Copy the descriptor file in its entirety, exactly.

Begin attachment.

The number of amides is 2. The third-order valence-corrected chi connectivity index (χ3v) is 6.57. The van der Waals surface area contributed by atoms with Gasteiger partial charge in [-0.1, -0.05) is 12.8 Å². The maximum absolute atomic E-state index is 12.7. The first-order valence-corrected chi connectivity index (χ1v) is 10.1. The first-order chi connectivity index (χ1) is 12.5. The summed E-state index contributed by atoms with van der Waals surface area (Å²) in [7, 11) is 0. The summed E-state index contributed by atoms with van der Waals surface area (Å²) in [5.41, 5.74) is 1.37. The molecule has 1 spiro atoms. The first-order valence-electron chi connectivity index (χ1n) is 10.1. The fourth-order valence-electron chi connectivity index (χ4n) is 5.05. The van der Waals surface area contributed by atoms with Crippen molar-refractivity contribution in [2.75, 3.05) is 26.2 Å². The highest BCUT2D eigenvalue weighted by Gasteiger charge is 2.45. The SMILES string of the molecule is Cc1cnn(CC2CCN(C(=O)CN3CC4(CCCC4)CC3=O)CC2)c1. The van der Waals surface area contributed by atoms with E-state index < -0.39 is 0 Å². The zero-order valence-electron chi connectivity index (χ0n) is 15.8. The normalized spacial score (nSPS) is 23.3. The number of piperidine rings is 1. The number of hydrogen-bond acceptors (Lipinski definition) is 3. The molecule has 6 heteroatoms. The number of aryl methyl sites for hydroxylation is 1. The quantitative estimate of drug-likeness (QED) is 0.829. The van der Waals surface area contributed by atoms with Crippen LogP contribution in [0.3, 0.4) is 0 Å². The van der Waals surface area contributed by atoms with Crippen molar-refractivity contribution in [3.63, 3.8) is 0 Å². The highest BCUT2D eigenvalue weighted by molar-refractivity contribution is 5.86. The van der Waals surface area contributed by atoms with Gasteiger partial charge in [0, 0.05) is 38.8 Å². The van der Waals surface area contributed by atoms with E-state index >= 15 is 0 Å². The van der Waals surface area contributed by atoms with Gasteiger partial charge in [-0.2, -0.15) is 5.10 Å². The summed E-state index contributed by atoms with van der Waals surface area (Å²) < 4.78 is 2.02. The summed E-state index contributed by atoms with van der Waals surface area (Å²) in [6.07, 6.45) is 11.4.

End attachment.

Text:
The number of amides is 2. The third-order valence-corrected chi connectivity index (χ3v) is 6.57. The van der Waals surface area contributed by atoms with Gasteiger partial charge in [-0.1, -0.05) is 12.8 Å². The maximum absolute atomic E-state index is 12.7. The first-order valence-corrected chi connectivity index (χ1v) is 10.1. The first-order chi connectivity index (χ1) is 12.5. The summed E-state index contributed by atoms with van der Waals surface area (Å²) in [7, 11) is 0. The summed E-state index contributed by atoms with van der Waals surface area (Å²) in [5.41, 5.74) is 1.37. The molecule has 1 spiro atoms. The first-order valence-electron chi connectivity index (χ1n) is 10.1. The fourth-order valence-electron chi connectivity index (χ4n) is 5.05. The van der Waals surface area contributed by atoms with Crippen molar-refractivity contribution in [2.75, 3.05) is 26.2 Å². The highest BCUT2D eigenvalue weighted by Gasteiger charge is 2.45. The SMILES string of the molecule is Cc1cnn(CC2CCN(C(=O)CN3CC4(CCCC4)CC3=O)CC2)c1. The van der Waals surface area contributed by atoms with E-state index < -0.39 is 0 Å². The zero-order valence-electron chi connectivity index (χ0n) is 15.8. The normalized spacial score (nSPS) is 23.3. The number of piperidine rings is 1. The number of hydrogen-bond acceptors (Lipinski definition) is 3. The molecule has 6 heteroatoms. The number of aryl methyl sites for hydroxylation is 1. The quantitative estimate of drug-likeness (QED) is 0.829. The van der Waals surface area contributed by atoms with Crippen LogP contribution in [0.3, 0.4) is 0 Å². The van der Waals surface area contributed by atoms with Crippen molar-refractivity contribution in [3.63, 3.8) is 0 Å². The highest BCUT2D eigenvalue weighted by molar-refractivity contribution is 5.86. The van der Waals surface area contributed by atoms with Gasteiger partial charge in [0, 0.05) is 38.8 Å². The van der Waals surface area contributed by atoms with E-state index >= 15 is 0 Å². The van der Waals surface area contributed by atoms with Gasteiger partial charge in [-0.2, -0.15) is 5.10 Å². The summed E-state index contributed by atoms with van der Waals surface area (Å²) < 4.78 is 2.02. The summed E-state index contributed by atoms with van der Waals surface area (Å²) in [6.07, 6.45) is 11.4.